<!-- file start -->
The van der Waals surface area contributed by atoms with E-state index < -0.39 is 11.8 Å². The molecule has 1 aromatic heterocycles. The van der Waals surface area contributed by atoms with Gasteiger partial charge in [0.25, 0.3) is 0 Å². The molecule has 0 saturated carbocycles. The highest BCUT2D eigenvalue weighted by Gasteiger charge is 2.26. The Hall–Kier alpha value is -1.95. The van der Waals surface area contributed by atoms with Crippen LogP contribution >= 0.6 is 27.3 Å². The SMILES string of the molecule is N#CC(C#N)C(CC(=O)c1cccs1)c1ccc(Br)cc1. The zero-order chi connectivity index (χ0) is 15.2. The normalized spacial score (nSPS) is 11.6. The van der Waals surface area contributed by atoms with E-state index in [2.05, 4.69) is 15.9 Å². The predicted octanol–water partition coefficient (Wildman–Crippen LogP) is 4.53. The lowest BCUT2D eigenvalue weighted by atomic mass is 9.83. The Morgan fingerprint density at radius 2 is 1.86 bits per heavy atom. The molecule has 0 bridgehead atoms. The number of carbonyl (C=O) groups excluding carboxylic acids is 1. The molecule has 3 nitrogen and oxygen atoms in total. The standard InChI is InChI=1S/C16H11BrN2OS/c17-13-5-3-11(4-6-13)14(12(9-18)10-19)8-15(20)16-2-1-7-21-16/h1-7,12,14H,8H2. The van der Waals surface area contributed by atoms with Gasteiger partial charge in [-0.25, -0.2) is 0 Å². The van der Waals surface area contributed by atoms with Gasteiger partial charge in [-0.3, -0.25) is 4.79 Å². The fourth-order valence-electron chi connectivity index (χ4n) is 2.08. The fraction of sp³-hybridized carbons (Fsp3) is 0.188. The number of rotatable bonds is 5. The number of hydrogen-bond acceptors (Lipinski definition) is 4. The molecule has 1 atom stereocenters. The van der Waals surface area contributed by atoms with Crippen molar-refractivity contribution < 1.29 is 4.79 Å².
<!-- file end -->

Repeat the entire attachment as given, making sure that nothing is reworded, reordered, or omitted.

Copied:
The van der Waals surface area contributed by atoms with E-state index < -0.39 is 11.8 Å². The molecule has 1 aromatic heterocycles. The van der Waals surface area contributed by atoms with Gasteiger partial charge in [0.25, 0.3) is 0 Å². The molecule has 0 saturated carbocycles. The highest BCUT2D eigenvalue weighted by Gasteiger charge is 2.26. The Hall–Kier alpha value is -1.95. The van der Waals surface area contributed by atoms with Crippen LogP contribution >= 0.6 is 27.3 Å². The SMILES string of the molecule is N#CC(C#N)C(CC(=O)c1cccs1)c1ccc(Br)cc1. The zero-order chi connectivity index (χ0) is 15.2. The normalized spacial score (nSPS) is 11.6. The van der Waals surface area contributed by atoms with E-state index in [2.05, 4.69) is 15.9 Å². The predicted octanol–water partition coefficient (Wildman–Crippen LogP) is 4.53. The lowest BCUT2D eigenvalue weighted by atomic mass is 9.83. The Morgan fingerprint density at radius 2 is 1.86 bits per heavy atom. The molecule has 0 bridgehead atoms. The number of carbonyl (C=O) groups excluding carboxylic acids is 1. The molecule has 3 nitrogen and oxygen atoms in total. The standard InChI is InChI=1S/C16H11BrN2OS/c17-13-5-3-11(4-6-13)14(12(9-18)10-19)8-15(20)16-2-1-7-21-16/h1-7,12,14H,8H2. The van der Waals surface area contributed by atoms with Gasteiger partial charge in [-0.25, -0.2) is 0 Å². The van der Waals surface area contributed by atoms with Gasteiger partial charge in [-0.3, -0.25) is 4.79 Å². The fourth-order valence-electron chi connectivity index (χ4n) is 2.08. The fraction of sp³-hybridized carbons (Fsp3) is 0.188. The number of rotatable bonds is 5. The number of hydrogen-bond acceptors (Lipinski definition) is 4. The molecule has 1 atom stereocenters. The van der Waals surface area contributed by atoms with Crippen molar-refractivity contribution < 1.29 is 4.79 Å².